A woman who was seven months pregnant was fatally shot Saturday night while unloading gifts from her baby shower in what Philadelphia police say appears to have been a targeted hit outside her home in the city’s Crescentville section.
According to investigators, the 32-year-old was hit multiple times in the head and stomach at about 8:30 p.m. on the 6100 block of Palmetto Street. She and her unborn child were pronounced dead at Einstein Medical Center about a half-hour later.
As officers surveyed the scene, they found 11 spent shall casings littering the street corner where the woman’s Kia Soul had been parked, its cabin light still on and its interior still packed with packages of diapers and other gifts she had received at the shower earlier in the afternoon.
But as their investigation continued Sunday, homicide detectives remained tight-lipped. They did not release the victim’s identity or publicly discuss any leads they might have on a suspect or motive in the attack.
In a statement, police Commissioner Danielle Outlaw called the slaying — the latest in unrelenting number of gun deaths that have put the city on pace to break homicide records this year — “absolutely heartbreaking” and vowed that officers would not rest until a suspect was arrested.
“This attack appears to have been targeted,” she said, adding: “This heinous crime has sent shock waves throughout the country, and also highlights the intentional lack of regard that we are seeing for humanity.”
Mayor Jim Kenney announced that the city is offering a $50,000 reward for information leading to an arrest — a $30,000 increase from the $20,000 the city typically offers in homicide cases.
“This news is deeply upsetting and heartbreaking,” Kenney tweeted, asking that anyone with information contact police by calling or texting 215-686-8477.
Meanwhile, on Palmetto Street, neighbors identified the dead woman as Jessica Covington, who they described as a familiar presence on the block, always quick to offer a smile and a wave. Her family had lived at the home since 2003, according to public records.
“She was a good person,” said a man who described himself as a former high school classmate of Covington’s but who declined to give his name. “She didn’t deserve that.”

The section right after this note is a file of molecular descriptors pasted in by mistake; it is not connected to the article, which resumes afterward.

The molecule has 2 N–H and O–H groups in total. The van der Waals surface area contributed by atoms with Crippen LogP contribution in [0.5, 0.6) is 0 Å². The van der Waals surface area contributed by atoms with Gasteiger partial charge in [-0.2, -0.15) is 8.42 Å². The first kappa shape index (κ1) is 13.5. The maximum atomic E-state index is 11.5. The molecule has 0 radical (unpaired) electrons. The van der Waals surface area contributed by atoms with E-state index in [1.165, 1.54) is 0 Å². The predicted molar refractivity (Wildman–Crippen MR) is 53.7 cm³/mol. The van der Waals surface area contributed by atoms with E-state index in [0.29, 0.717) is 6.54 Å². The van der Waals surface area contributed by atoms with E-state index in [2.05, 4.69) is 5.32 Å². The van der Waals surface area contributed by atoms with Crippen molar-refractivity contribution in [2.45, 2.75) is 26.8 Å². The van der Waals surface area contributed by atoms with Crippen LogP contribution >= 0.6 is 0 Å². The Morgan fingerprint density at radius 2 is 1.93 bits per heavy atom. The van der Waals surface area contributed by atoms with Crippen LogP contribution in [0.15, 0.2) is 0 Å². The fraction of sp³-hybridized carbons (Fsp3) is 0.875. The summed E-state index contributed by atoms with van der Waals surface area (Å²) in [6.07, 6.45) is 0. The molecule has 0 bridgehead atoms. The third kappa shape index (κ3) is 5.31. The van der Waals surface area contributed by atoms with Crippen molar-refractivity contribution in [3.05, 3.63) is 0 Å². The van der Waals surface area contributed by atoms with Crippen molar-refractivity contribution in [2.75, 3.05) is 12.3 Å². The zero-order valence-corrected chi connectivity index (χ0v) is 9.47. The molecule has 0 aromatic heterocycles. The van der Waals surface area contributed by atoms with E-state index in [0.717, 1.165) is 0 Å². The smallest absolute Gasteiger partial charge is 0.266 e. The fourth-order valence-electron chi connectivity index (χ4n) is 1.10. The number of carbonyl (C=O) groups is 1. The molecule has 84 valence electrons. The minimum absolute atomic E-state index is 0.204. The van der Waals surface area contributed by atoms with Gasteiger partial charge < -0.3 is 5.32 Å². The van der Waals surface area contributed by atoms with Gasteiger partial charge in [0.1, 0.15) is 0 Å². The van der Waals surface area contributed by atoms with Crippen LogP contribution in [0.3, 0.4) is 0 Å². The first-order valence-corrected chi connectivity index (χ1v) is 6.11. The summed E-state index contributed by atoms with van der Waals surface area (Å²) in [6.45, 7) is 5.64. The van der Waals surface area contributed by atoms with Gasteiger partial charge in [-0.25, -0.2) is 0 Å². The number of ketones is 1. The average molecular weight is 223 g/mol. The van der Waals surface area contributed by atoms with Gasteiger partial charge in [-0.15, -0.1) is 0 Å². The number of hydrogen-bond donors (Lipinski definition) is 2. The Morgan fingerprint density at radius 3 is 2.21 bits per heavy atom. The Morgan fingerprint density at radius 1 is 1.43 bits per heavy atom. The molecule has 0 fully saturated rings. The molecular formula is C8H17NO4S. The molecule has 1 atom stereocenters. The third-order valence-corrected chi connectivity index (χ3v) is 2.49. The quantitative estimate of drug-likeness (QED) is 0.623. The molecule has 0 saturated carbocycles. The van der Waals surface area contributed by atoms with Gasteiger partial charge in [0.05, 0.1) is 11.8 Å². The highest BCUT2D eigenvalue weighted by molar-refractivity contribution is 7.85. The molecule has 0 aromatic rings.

Members of Covington’s family, who spent much of the day being questioned at Police Headquarters, declined to comment. The only outward indication of the violence that occurred the block the night before was chalk marks left by officers marking where the bullet casings had fallen.
The total number killed in Philadelphia in 2021 is on rapid pace to exceed 500 before the year’s end — a grim milestone that would surpass the previous annual peak of 500 murder set in 1990 at the height of the crack-cocaine epidemic when the turf wars among dealers were endemic.
The number of female victims has grown, too. Women make up a greater share of all those killed and wounded by gunfire this year, statistics show. In 2020, about 6% of fatal gunshot victims were female. In 2021, 11% have been.
In the statement, Outlaw addressed the mounting death count.
The Crescentville murder, she said, “comes at a time when we are approaching another grim milestone. Soon, we will reach, and almost certainly surpass, 500 homicides in our beautiful city.
“This unconscionable loss of life is almost too much to bear. On its own, 500 lives cut short is a staggering number. But whatever the final total, what this number can never truly show are the thousands of other lives impacted by sudden and tragic loss.”
In all police said, four men and two women were shot and killed In separate cases across the city between Friday and Sunday.
The fatal gunfire occurred not only Crescentville in Northeast Philadelphia, but also in Port Richmond, Mantua, Mayfair, and, twice in Olney.
In the Mayfair case, police said the intended victim of a robbery shot and killed one suspect and critically wounded another. They said three people, all armed, approached the victim in the 3200 block of Longshore Avenue at 12:15 a.m. Saturday. Their target, whom police said was licensed to carry a gun, fired at them. One suspect ran off, but the two others were hit. Police said they had charged the wounded suspect in the case and brought no charges against the shooter.
In the Mantua homicide, a 24-year-old Sykea Patton was fatally shot just before 4 p.m. on the 800 block of North Preston Street while walking her twin 4-year-old sons home from school.
Though police have said they have a suspect in that case who was known to Patton, they had not made any arrests as of Saturday evening.
Patton’s father, Joseph Patton, mourned her death at a vigil in Mantua on Saturday evening.
“No woman deserves that,” he told NBC10. “Something has to change. It’s crazy.”
Outlaw, in her statement Sunday, agreed.
“We cannot undo what has already been done; however, we will continue to pursue any and all information that will bring justice and closure to each victim and their families,” she said. “The lives lost are not unique to one neighborhood or section of this city. It is beyond time that everyone comes together to be the catalyst for change in our communities.”
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